>Is it the same as a data structure "stack".
Yes and no. It's a practical application of the stack data structure.
>is heap also something like a stack internally (but has a different term)?
No. A stack is a well defined data structure with strict behavioral rules. A heap is just a pool of memory that is organized in whatever way the memory manager feels is most efficient.
>it seems that each function has a separate stack?
Not really, though now you're getting pretty deep into implementation specifics. A generally accepted method is to use a single runtime stack. When a function in C is called, several things happen behind the scenes. Take the following C:
When foo is called, 2 and 4 are pushed onto the runtime stack in reverse order. The runtime stack is basically just a block of unused memory somewhere in the memory allocated to the process. Each process has its own stack. The function is then called, where the address of the next instruction is pushed onto the stack as well and then the address of foo is jumped to. The stack would look like this after the call:
int foo ( int arg1, int arg2 )
int temp = arg1 + arg2;
/* Other things with temp */
int main ( void )
foo ( 2, 4 );
Inside foo, enough space is made on the same stack for temp and the calculations are made. It's basically like pushing an unknown value, which generally constitutes doing arithmetic on the stack pointer depending on which way the stack grows in memory:
/* Push arg1 and arg2, then call foo */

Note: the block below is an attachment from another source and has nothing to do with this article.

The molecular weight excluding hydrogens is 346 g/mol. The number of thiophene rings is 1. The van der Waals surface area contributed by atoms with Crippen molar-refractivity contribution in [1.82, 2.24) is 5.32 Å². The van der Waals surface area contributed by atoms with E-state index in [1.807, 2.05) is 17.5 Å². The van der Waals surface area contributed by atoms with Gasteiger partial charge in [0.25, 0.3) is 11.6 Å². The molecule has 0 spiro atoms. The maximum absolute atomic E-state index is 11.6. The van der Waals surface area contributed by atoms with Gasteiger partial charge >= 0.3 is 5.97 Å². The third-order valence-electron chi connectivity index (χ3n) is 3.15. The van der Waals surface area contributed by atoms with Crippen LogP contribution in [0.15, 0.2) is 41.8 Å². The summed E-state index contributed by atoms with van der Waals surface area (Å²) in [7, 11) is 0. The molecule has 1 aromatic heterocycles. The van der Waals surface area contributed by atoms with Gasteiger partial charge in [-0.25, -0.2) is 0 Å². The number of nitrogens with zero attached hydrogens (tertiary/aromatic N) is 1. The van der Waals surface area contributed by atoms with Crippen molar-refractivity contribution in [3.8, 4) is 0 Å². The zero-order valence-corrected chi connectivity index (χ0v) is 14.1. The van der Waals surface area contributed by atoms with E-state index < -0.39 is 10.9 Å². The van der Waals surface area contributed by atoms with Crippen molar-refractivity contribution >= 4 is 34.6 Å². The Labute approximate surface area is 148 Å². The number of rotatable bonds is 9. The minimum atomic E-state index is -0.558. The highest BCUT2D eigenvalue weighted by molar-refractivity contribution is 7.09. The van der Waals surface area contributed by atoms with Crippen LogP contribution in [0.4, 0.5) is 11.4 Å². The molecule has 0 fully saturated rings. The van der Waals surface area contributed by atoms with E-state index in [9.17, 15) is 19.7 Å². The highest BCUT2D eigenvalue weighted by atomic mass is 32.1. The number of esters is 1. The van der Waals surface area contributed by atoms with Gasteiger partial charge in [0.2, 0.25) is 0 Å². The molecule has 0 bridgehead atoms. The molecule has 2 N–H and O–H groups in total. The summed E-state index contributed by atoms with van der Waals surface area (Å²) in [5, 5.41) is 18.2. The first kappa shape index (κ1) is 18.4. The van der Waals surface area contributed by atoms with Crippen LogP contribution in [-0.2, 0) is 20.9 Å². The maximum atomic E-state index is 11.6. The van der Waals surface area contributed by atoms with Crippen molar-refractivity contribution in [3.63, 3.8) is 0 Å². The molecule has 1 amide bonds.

| ... |
| arg2 |
| arg1 |
Before returning, the stack is restored to its original state so that the next thing popped is the return address (usually by arithmetic). That address is jumped to, the arguments are popped, and execution proceeds. A low level assembly implementation would look something like this:
| ... |
| arg2 |
| arg1 |
| temp |
The "create a stack frame" part is little more than saving the place on the stack where the return value is stored. But "create a stack frame" sounds cooler than "don't get lost and corrupt your stack, stupid!".
; Create a stack frame
; Allocate temp
; temp = arg1 + arg2
; Other things with temp
; Set the return value
; Clean up the stack frame
; Pop arg1, arg2, and the return addr
; return 0;
>Another confusing thing is thinking about stack and segment together
Don't do that. You'll confuse yourself unnecessarily. Stacks and segments are two completely different things.
>Please forgive asking a simple question. :-)
That's far from a simple question.